Friday, July 26, 2013

An English Country Garden

More gorgeous summer weather here: long, sunny days, bright blue skies with little fluffy clouds in them, and only a very occasional shower. It's the perfect weather for stretching out on a lawn with a glass of Pimms, or perhaps a cup of tea if it's before 11am.

Sadly, we have no lawn. Nor does most of Saltburn. At least not those of us who live in 'the town' ( the suburban streets that stretch out beyond the town centre are a different story). These terraces all have yards, instead. A yard, over here, is not the grassy area with trees and a white picket fence that Americans might be picturing. A yard is a small, paved outdoor area that is more about utility than leisure. It was a space to house your coal, dry your washing, and even house your outdoor loo, back in the day. Now we have the luxury of indoor plumbing, most yards are probably a more balanced mix of business and pleasure.

Ours is probably fairly typical. Yes, it houses our bikes and our bin. And we use it to hang our washing to dry on 'good drying days'. But we have space for a couple of pots of plants, a barbecue, and a place to sit.
It's a little crowded, but it works for us.

And for those who want more outdoor space, Saltburn has plenty of allotments - little patches of land for rent, to grow fruit and veg, flowers, or just have a little grassed area for chilling out in. I'm explaining it for the benefit of American readers, because I think the closest thing you have there are 'Community Gardens' in cities. But here, most cities and towns have allotments, in many cases a relic of World War II, when people were encouraged to 'dig for Britain'.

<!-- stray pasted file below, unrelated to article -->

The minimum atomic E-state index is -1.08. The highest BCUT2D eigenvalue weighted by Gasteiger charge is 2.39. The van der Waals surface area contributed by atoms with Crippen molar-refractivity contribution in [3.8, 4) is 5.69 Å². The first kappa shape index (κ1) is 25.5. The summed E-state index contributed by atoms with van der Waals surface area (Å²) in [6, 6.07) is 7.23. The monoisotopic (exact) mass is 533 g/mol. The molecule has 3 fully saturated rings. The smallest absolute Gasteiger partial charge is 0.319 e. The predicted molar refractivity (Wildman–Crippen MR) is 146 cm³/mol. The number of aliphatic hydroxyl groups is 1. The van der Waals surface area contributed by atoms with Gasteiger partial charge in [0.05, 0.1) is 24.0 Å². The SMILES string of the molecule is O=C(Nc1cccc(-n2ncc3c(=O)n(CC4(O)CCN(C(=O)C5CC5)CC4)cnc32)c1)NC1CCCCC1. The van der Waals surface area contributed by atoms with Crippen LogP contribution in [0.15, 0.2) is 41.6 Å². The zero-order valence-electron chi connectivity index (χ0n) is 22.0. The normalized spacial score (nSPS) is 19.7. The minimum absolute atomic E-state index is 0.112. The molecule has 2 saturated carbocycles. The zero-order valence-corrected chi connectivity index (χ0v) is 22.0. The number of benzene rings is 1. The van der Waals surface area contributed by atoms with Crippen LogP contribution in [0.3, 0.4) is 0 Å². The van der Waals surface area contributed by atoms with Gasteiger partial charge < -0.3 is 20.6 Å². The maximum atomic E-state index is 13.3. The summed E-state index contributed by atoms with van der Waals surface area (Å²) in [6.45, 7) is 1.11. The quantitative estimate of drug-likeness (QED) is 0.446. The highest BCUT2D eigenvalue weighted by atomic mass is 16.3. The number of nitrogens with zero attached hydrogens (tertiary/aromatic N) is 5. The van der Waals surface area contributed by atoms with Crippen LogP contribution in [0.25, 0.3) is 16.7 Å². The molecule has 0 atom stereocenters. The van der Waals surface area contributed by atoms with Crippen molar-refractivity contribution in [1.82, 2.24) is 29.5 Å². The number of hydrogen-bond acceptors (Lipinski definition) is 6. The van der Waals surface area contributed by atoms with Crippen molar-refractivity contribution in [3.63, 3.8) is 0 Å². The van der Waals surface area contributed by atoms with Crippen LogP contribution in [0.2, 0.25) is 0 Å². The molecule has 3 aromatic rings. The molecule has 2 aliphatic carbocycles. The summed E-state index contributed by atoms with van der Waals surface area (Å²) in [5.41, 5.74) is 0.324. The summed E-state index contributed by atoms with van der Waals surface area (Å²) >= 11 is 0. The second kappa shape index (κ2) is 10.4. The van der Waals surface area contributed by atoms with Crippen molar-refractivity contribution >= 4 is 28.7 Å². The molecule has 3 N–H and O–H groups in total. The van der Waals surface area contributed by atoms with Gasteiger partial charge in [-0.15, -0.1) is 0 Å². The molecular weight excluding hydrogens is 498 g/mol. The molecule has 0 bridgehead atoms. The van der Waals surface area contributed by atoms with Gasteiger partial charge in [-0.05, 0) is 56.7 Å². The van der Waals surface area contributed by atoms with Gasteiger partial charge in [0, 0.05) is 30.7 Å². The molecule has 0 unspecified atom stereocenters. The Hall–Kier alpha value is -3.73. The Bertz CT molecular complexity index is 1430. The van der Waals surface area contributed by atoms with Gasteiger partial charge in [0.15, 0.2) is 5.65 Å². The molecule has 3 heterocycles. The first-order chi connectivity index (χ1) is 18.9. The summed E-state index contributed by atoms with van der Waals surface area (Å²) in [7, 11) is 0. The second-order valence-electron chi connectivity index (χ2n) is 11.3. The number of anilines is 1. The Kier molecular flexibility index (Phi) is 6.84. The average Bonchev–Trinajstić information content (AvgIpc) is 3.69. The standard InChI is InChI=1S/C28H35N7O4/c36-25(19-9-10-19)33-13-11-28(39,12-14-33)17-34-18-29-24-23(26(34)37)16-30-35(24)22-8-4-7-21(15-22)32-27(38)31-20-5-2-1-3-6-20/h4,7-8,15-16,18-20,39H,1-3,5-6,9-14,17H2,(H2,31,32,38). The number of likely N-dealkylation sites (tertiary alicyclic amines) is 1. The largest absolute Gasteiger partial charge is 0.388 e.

There are more allotments here than I've ever seen in a town. Walking out of Saltburn through the allotments it feels as if the allotments go on for longer than the town itself.
Allotment City

Neatly kept and well secured
Allotments are a lot of work, and if you don't keep yours up to a decent standard, the council will send you a strictly worded letter. Or, worse, take the allotment off you. So you really have to be out there once or twice a week, keeping up with your weeding and harvesting your crops.

Last year we rented the most cockamamie flat in London because of its garden - which we then admired through the window all summer as sheets of rain came down and turned the patch of lawn into a quagmire, and fat, rain-happy slugs ate all my peas. This year, I'm perfectly happy with our little concrete patch, our pots of herbs, and a place to sit and sip a beer while TLOML fires up the barbecue.

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